Role of Folk Media in Advertising

Q.4 “Folk media can play a vital role in advertising.” Do you agree? Answer with examples.

         Folk Media:

Besides, print and electronic media folk media also play a crucial role in advertising. Here we will first discuss the salient features of folk media and later give an account of some of the common folk media of the Pakistani society useful for advertising.

Folk Media is the creative dissemination of information through cultural and performance arts. In traditional societies, folk media: drama, skits, poems, stories, riddles, songs and dance have been popularly and successfully used to disseminate messages and even to pass on wisdom of older generations to the youth.

In different societies the use of folk media as advertisement is seen in circumcision, betrothal and marriage ceremonies and in all forms of entertainment and festivals. Today the same media can be used for community motivation, mobilizing support and participation in programmes and at the same time for entertainment.

         Salient Features:

They belong to the community.

1.It poses no threat to the local culture.

2.Involve local talent for Iocalised messages which have more credibility.

3.They are cheap media.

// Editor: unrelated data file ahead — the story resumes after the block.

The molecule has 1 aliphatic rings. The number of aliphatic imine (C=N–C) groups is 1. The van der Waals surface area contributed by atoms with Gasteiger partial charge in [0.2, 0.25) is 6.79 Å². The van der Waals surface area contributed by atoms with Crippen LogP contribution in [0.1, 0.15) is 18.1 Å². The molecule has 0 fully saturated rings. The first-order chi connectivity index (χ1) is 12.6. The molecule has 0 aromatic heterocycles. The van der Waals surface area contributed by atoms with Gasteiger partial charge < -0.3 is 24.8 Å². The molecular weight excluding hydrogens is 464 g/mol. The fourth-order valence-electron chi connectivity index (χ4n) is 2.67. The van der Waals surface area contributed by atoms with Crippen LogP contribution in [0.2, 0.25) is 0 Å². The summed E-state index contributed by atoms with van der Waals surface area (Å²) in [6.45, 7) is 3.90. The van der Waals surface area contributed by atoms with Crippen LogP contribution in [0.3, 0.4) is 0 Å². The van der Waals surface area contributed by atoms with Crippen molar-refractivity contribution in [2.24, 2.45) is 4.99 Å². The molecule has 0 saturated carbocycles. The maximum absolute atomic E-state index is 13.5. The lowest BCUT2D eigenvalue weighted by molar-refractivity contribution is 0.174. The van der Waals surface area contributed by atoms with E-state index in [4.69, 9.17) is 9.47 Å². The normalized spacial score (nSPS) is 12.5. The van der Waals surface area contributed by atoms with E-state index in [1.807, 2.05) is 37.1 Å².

4.It does not involve cultural communication hurdles.

5.Its impact is deeper.

6.Their appeal is at personal and intimate level.

7.Cross cultural communication hurdles are not encountered here ;

8.Rapport is immediate and direct ;

9.Available to all and sundry and enjoyed by persons of different age groups at a very low. cost ;

10.Its impact is much deeper ;

  1. Very useful for community development;
  2. They belong to the community and not to individuals, state or private industry ;
  3. No threat of cultural colonialism and foreign ideological domination.
  4. Local talent and localized message-would have more credibility than those centralized ones.
  5. These media are comparatively cheap.
  6. Acceptability, cultural relevance entertainment value, localized language, legitimacy, flexibility, message repetition ability, instant ‘two-way communication etc. are among their virtues

Now we will list a few common folk media of the Pakistani society.


Fair is a periodical festival for the general sales and purchases. Fairs are localized in nature. Besides sales and purchases of goods it also serves entertainment purposes. It is a very effective medium for advertising but its access is limited to a particular area and limited people.

Cultural Shows

Every nation loves its culture dearly as in fact it is its identity. People not only want to preserve their culture but also like to see it having firm roots in other parts of the world too. For this purpose cultural shows are held. These shows are not only participated by the local folk but also by others. Advertisers can find these shows very suitable for advertising their products.


Theatre is one of the most watched and effective folk media. Basically it is an entertaining medium, but also touches every aspect of human life in a very interesting way. It is also local in nature and is very useful for advertising products and services in a specified area.

Folk media also have some shortcomings as media of advertising. For example, folk media have very limited reach, and accessibility. They are not good for national advertisers.